Adam and Eve lived in a walled garden, with one entrance on the east side. It was a high place, for out of it flowed the river of Eden in four heads. These rivers hint at traffic with the lands beyond, with abundant food in the garden and gold and precious stones downstream. As the high place, it was the meeting place of God and man, the first sanctuary. Adam was placed in the garden to serve—to tend and cultivate—and also to keep—to guard the way to the Tree of Life and the Word. The fall removed this foretaste of glory, exiling man from the direct presence of God. And there was evening and there was morning.
For centuries, men had no sanctuary. The Sons of God, the godly line of Seth, walked with God. The prophet Enoch called the wicked to repentance. But there was no place where men could approach God, no place where God caused his name to dwell with his people. God gave Noah plans for the ark, a temporary sanctuary from the coming flood. The world was taken apart and a new world was built. And there was evening and there was morning.
The patriarchs still operated at a far remove. Their sanctuaries were open-air affairs gathered around not flowing water but oases or wells dug in the wild land. Here Abraham, Isaac, and Jacob called or proclaimed the name of God—the Lord God, merciful and gracious, slow to anger, and abounding in steadfast love and faithfulness, keeping steadfast love to the thousandth generation, forgiving iniquity and transgression and sin, but who will by no means clear the guilty, visiting the iniquity of the fathers on the children and the children’s children, to the third and the fourth generation. The people around recognized the blessing and wisdom of God on them, and many of those who believed were gathered into the household of the Hebrews. After the move to Egypt, the glory of the patriarchs was broken, hammered and flattened out so that it was no longer a blood dynasty ruling over the household, but one people advised and led by their elders. And there was evening and there was morning.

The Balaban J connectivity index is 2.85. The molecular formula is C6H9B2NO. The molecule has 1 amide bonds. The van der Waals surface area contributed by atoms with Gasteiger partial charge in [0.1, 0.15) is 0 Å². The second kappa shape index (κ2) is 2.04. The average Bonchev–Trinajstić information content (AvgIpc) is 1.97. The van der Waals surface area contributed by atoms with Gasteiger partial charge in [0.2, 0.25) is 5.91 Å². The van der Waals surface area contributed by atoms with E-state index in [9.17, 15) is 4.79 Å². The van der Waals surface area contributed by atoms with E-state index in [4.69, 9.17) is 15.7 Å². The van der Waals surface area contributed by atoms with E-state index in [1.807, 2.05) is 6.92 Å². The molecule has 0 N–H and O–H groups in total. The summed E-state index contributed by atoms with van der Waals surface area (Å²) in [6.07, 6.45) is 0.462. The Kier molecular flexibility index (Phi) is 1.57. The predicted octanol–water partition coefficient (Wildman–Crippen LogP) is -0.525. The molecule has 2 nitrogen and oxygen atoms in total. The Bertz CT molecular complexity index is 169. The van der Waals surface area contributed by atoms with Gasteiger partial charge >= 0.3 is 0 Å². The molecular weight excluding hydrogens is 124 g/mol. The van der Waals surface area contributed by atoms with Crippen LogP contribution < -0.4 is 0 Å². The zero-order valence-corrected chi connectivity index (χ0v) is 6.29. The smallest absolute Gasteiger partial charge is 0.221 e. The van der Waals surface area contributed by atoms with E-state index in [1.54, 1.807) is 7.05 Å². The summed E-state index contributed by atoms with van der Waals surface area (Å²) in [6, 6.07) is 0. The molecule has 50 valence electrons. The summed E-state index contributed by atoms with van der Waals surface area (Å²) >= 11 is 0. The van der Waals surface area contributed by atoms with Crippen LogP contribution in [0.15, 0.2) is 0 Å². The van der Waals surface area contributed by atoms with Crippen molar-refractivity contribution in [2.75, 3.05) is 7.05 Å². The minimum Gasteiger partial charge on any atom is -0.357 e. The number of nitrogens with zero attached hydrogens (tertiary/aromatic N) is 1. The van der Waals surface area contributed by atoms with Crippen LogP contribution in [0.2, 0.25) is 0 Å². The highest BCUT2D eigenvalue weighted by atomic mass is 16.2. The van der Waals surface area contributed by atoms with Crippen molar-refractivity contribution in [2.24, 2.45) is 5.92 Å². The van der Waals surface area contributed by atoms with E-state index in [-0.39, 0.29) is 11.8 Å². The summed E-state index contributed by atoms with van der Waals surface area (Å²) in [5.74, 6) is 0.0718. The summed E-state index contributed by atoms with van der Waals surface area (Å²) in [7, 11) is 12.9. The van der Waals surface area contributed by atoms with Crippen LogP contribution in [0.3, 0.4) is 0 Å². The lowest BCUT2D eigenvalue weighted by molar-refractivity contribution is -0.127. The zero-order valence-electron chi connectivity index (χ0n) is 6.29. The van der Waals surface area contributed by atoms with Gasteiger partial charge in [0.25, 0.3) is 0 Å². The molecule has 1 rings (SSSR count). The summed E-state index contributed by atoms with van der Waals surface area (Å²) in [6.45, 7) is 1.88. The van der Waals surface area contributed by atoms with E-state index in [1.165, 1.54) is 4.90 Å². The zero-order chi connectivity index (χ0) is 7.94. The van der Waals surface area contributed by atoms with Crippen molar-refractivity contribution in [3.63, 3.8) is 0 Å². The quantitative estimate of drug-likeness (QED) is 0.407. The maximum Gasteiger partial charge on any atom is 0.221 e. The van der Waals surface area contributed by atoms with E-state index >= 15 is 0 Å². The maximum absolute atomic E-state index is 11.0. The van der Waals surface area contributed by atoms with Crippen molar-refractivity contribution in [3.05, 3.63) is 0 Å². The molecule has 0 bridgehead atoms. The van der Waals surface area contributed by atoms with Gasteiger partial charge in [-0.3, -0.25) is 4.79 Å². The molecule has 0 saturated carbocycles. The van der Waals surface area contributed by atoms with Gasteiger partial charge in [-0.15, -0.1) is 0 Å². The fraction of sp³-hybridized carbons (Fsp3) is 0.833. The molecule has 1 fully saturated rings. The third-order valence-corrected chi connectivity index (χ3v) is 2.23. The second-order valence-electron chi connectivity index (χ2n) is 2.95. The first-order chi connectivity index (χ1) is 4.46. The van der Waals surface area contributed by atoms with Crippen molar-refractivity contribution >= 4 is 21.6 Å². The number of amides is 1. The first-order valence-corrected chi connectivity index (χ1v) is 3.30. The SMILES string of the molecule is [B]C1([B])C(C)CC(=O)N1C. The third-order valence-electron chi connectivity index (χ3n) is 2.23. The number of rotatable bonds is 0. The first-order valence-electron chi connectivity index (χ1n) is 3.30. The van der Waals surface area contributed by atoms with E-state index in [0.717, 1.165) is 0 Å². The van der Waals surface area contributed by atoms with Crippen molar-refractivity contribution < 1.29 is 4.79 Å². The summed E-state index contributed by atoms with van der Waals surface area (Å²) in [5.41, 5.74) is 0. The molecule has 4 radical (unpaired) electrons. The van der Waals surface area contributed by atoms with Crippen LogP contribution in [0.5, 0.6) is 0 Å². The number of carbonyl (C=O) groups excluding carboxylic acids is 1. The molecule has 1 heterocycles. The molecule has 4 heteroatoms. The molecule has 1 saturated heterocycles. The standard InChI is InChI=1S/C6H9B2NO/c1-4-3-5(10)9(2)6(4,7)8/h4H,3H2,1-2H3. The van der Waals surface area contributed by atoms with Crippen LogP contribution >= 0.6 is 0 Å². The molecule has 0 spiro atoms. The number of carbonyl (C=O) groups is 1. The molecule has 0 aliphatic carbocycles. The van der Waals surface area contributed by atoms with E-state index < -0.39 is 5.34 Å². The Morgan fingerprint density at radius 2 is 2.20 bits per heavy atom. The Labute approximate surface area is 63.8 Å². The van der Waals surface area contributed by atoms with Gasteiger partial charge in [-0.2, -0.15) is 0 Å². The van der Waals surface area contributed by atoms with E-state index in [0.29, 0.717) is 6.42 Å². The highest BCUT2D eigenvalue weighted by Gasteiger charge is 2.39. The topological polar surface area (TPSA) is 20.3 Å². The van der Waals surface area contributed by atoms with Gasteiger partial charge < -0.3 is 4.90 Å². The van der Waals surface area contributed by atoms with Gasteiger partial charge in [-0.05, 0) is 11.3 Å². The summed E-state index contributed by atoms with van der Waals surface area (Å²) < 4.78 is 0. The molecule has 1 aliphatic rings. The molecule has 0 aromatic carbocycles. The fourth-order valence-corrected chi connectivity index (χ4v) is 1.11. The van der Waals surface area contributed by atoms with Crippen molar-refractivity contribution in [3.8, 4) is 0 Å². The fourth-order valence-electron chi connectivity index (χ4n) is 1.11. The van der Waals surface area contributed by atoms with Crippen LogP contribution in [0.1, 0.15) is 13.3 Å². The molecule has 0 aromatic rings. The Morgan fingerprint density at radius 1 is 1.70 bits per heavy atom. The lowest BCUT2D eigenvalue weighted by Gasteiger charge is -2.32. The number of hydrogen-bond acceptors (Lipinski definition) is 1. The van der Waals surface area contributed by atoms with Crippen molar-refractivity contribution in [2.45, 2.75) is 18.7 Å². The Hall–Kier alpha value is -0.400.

God, with his strong arm and outstretched hand brought his people up out of Egypt and showed Moses the heavenly pattern for a new sanctuary, the Tabernacle, the dwelling place of God with men, built from the spoils of Egypt. Now again they had a walled and guarded sanctuary, but only the house servants, the priests, could come near. They camped around God’s tent to serve and to guard. God lived in the midst of his people Israel, visibly manifest in the cloud and fire. I will be your God and you shall be my people. But the way of approach was still [mostly] barred. The water no longer had to be dug out of the ground but was collected above the bronze firmament in the courtyard. The near-bringings were washed with water from above.
In the judging of the judges, the people wandered from their God, casting a sidelong glance toward their neighbors and their neighbors’ gods, taking their yoke upon them and languishing under their hand. The High Priest and his sons were killed. The Tabernacle, the center of the world of the Hebrews, was dismantled, the tent in Shiloh, the ark in Kiriath-jearim, and the ephod with a wandering priest. And there was evening and there was morning.